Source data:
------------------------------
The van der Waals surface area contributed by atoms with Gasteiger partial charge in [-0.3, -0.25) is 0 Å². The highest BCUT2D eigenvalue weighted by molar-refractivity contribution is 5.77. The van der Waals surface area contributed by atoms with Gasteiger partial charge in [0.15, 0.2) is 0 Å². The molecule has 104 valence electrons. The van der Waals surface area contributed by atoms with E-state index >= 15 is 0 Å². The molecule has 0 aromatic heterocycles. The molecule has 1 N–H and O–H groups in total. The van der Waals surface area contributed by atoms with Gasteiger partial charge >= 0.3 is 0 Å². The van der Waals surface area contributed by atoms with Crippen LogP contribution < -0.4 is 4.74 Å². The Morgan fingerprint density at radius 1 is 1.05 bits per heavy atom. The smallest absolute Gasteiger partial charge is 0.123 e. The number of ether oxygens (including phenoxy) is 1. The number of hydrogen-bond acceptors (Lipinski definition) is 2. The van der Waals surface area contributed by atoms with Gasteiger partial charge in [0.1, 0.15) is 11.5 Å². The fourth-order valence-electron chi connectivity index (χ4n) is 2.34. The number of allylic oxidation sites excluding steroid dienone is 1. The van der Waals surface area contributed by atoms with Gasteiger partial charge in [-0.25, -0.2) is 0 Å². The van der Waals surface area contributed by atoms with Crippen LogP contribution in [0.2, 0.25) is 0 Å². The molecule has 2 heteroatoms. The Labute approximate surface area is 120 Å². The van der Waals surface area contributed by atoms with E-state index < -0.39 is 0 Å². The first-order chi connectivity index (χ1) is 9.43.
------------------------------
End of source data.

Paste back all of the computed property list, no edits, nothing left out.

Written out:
The van der Waals surface area contributed by atoms with Gasteiger partial charge in [-0.3, -0.25) is 0 Å². The highest BCUT2D eigenvalue weighted by molar-refractivity contribution is 5.77. The van der Waals surface area contributed by atoms with Gasteiger partial charge in [0.15, 0.2) is 0 Å². The molecule has 104 valence electrons. The van der Waals surface area contributed by atoms with E-state index >= 15 is 0 Å². The molecule has 0 aromatic heterocycles. The molecule has 1 N–H and O–H groups in total. The van der Waals surface area contributed by atoms with Gasteiger partial charge >= 0.3 is 0 Å². The van der Waals surface area contributed by atoms with Crippen LogP contribution < -0.4 is 4.74 Å². The Morgan fingerprint density at radius 1 is 1.05 bits per heavy atom. The smallest absolute Gasteiger partial charge is 0.123 e. The number of ether oxygens (including phenoxy) is 1. The number of hydrogen-bond acceptors (Lipinski definition) is 2. The van der Waals surface area contributed by atoms with Gasteiger partial charge in [0.1, 0.15) is 11.5 Å². The fourth-order valence-electron chi connectivity index (χ4n) is 2.34. The number of allylic oxidation sites excluding steroid dienone is 1. The van der Waals surface area contributed by atoms with Gasteiger partial charge in [-0.25, -0.2) is 0 Å². The van der Waals surface area contributed by atoms with Crippen LogP contribution in [0.2, 0.25) is 0 Å². The molecule has 2 heteroatoms. The Labute approximate surface area is 120 Å². The van der Waals surface area contributed by atoms with E-state index < -0.39 is 0 Å². The first-order chi connectivity index (χ1) is 9.43.